Market Basket Fantastic.

I was near Boston yesterday, in the western suburbs, and everyone (I talked to, at least) is talking about the family feud that has disrupted business for DeMoula’s Market Basket supermarkets.

This is a family feud, but it also turns out to be a textbook illustration of the perversity of inadequately progressive tax rates and the rapacious nature of those who don’t work who own rights to the returns from those who do.

I’ve shopped in the original Westford Market Basket many times, and as someone who likes food was mostly impressed by lack of the foodie stuff in the store. But what regular shoppers tell me is that the store was customer friendly. Not only did they have lower prices than all the other groceries, but they also rebated four percent of what you bought. And they stocked local produce (that actually was a reason I shopped there sometimes).

On top of this, it turns out, they also had a generous profit sharing program, excellent wages, a program for paying for college tuition and a pension program it was easy to join and easy to collect on.

Not only did the company produce value for its workers, but it also threw off a ton of money for its shareholders.

I didn’t know about the good benefits or the happy workers, until recently, and often shopped at Hannefords and Stop and Shop when I was visiting the inlaws, because those stores had cooler food (more organic, though not more local). But things have changed.

After years of feuding, the DeMoula cousin who is a financial operative has taken control of the company from the cousin who has been a successful retailer. And business has ground to a halt. This fine story from Slate has more details, but doesn’t really hint at the main issue here.

DeMoula’s family business, started in the shadow of the War to End All Wars (the centenary of which we’re now recognizing), has grown into a business worth more than $3 Billion dollars. Some significant part of that expansion was due to the nice cousin’s investment in worker and customer satisfaction.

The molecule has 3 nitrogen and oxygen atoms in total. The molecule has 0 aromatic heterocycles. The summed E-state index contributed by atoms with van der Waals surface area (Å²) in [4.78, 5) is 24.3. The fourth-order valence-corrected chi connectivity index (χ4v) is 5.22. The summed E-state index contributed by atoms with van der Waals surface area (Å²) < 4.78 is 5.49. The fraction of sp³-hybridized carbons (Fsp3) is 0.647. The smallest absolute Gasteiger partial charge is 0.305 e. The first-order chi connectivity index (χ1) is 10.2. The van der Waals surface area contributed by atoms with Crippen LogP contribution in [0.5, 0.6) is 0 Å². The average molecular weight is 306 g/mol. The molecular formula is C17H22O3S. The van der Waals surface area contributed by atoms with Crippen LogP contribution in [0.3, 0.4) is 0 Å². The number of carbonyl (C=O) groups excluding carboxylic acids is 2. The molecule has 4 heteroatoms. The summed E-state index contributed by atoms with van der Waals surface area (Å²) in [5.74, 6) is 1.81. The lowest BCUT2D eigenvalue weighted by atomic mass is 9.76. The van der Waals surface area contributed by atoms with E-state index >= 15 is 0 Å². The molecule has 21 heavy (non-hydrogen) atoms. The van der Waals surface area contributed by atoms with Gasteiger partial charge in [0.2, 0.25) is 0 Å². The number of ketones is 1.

These investments cut into the bottom line and shareholder reaping in the short term, and the current dispute seems to stem from the dissatisfaction of those who own shares but do no work and who hate seeing money paid to people who actually labor.

The people I spoke with in the Boston area (including some self-described conservatives) seemed to understand that this was a feud between a grocer who recognized the value (and profitablity) of good wages and reinvestment, and a guy schooled in investment who was looking to squeeze as much cash out of cow as quickly as he could. Ouch!

Obviously there is a value to people investing in the products of other people’s labors, but too often this ends up with rich people using money to extract more money from those who actually make the value. Which not only hurts workers, but also strips away the dynamics of our society. We need workers who buy to expand.

The rapacious policies of Artie S. have radicalized, though I’m not sure they would call it this, a broad swath of suburban Boston. But the bottom line belongs to Artie T. It’s better business in the long term to have a well paid workforce than to force them into penury for immediate riches that are there to be gained.

As a society, unfortunately, we’ve allowed the plutocrats (a minute minority) to define the discussion, rather than look out for our own (and, curiously, society’s) interests.

That’s where we can make change.

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